My initial review of Tora-san was already a bit too bloated and unfocused for my standards, but I simply had to rectify my failure to mention the cameo appearance by my favorite Japanese actor: Takashi Shimura. [WARNING: 50-year-old SPOILERS below; proceed with caution.]
The wedding between Tora-san’s younger sister and the kindhearted factory worker next door is interrupted by the arrival of an unexpected guest: the father of the groom (played by Shimura), who disowned his son eight years ago and has made no effort to contact him since. Shimura pretty much personified “less is more,” and this role is no exception: his character spends most of the ceremony and reception sitting in sullen, stone-faced silence. Tora-san takes his cold, aloof demeanor as evidence that he only showed up to save face, and vows to give him a piece of his mind after he’s made his speech.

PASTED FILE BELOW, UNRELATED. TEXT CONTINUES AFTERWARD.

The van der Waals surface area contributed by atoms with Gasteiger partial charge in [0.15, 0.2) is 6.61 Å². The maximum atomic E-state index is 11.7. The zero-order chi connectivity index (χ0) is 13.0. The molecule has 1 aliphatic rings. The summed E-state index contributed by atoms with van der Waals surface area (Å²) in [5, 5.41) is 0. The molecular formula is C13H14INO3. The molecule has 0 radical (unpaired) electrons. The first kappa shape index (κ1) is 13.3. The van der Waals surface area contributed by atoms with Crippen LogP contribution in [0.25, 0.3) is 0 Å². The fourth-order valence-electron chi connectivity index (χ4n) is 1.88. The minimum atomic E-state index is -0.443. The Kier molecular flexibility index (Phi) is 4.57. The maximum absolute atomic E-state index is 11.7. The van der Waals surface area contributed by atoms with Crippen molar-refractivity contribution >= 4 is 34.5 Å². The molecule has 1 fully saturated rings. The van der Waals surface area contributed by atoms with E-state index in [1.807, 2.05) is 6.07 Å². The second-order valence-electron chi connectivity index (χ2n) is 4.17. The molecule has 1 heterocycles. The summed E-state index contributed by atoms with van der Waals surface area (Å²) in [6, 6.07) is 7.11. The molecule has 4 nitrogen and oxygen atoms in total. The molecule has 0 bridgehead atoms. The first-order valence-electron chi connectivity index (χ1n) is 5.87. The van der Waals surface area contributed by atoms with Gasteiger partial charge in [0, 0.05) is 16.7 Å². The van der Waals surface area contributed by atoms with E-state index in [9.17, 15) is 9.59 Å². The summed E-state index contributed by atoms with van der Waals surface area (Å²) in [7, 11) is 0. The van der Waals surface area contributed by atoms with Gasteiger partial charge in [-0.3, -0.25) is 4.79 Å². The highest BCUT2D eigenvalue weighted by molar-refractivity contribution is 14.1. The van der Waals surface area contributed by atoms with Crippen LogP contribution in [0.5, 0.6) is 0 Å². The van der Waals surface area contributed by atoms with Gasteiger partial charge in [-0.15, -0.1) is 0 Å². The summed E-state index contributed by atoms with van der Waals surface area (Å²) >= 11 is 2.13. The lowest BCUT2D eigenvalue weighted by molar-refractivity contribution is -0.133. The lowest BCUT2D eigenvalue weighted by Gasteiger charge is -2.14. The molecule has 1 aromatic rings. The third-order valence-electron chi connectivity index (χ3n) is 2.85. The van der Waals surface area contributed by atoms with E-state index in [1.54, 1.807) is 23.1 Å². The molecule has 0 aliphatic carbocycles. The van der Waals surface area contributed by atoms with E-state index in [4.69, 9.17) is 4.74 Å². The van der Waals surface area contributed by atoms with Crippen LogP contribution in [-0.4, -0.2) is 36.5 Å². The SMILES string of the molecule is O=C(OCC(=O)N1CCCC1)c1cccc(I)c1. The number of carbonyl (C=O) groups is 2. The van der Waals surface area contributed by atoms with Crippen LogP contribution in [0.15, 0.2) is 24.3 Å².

When the old man rises to speak, however, he offers not empty platitudes, but a tearful confession: he is genuinely ashamed of how he treated his son, and thanks everyone present—especially Tora-san—for taking care of him in his absence. Our hero begins to weep himself, for these words of gratitude represent the forgiveness he’s always desired from his own father, who died before they could reconcile.
I can’t think of many other slapstick comedies that feature such poignant moments of catharsis.
[Originally written October 13, 2019.]